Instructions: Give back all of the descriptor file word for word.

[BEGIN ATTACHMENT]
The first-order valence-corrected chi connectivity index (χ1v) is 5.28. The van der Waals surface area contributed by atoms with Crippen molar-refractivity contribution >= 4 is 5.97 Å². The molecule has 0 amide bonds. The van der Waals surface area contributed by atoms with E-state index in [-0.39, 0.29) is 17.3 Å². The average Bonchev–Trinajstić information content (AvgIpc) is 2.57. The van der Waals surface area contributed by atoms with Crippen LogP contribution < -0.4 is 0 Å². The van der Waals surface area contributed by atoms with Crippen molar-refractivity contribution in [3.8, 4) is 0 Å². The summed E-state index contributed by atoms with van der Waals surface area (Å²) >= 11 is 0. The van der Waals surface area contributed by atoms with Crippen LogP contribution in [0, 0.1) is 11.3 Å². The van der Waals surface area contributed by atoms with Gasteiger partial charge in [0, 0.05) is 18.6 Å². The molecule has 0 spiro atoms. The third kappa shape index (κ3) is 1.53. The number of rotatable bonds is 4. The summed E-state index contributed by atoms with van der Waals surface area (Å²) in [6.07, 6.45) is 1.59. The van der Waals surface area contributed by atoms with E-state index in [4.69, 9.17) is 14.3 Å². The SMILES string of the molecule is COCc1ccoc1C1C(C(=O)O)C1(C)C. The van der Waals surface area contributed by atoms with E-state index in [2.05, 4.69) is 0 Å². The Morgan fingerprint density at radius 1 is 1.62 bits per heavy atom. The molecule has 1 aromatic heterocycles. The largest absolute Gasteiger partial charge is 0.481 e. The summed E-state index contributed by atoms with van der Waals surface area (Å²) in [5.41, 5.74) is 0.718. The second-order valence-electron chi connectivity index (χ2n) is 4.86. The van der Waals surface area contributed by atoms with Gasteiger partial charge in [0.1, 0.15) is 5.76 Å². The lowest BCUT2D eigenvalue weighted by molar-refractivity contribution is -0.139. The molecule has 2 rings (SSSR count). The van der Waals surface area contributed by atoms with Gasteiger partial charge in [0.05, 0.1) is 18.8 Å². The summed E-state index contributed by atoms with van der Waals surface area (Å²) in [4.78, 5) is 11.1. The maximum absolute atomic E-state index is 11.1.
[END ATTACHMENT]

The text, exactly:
The first-order valence-corrected chi connectivity index (χ1v) is 5.28. The van der Waals surface area contributed by atoms with Crippen molar-refractivity contribution >= 4 is 5.97 Å². The molecule has 0 amide bonds. The van der Waals surface area contributed by atoms with E-state index in [-0.39, 0.29) is 17.3 Å². The average Bonchev–Trinajstić information content (AvgIpc) is 2.57. The van der Waals surface area contributed by atoms with Crippen LogP contribution < -0.4 is 0 Å². The van der Waals surface area contributed by atoms with Crippen molar-refractivity contribution in [3.8, 4) is 0 Å². The summed E-state index contributed by atoms with van der Waals surface area (Å²) >= 11 is 0. The van der Waals surface area contributed by atoms with Crippen LogP contribution in [0, 0.1) is 11.3 Å². The van der Waals surface area contributed by atoms with Gasteiger partial charge in [0, 0.05) is 18.6 Å². The molecule has 0 spiro atoms. The third kappa shape index (κ3) is 1.53. The number of rotatable bonds is 4. The summed E-state index contributed by atoms with van der Waals surface area (Å²) in [6.07, 6.45) is 1.59. The van der Waals surface area contributed by atoms with E-state index in [4.69, 9.17) is 14.3 Å². The SMILES string of the molecule is COCc1ccoc1C1C(C(=O)O)C1(C)C. The van der Waals surface area contributed by atoms with E-state index in [2.05, 4.69) is 0 Å². The Morgan fingerprint density at radius 1 is 1.62 bits per heavy atom. The molecule has 1 aromatic heterocycles. The largest absolute Gasteiger partial charge is 0.481 e. The summed E-state index contributed by atoms with van der Waals surface area (Å²) in [5.41, 5.74) is 0.718. The second-order valence-electron chi connectivity index (χ2n) is 4.86. The van der Waals surface area contributed by atoms with Gasteiger partial charge in [0.1, 0.15) is 5.76 Å². The lowest BCUT2D eigenvalue weighted by molar-refractivity contribution is -0.139. The molecule has 2 rings (SSSR count). The van der Waals surface area contributed by atoms with Gasteiger partial charge in [0.05, 0.1) is 18.8 Å². The summed E-state index contributed by atoms with van der Waals surface area (Å²) in [4.78, 5) is 11.1. The maximum absolute atomic E-state index is 11.1.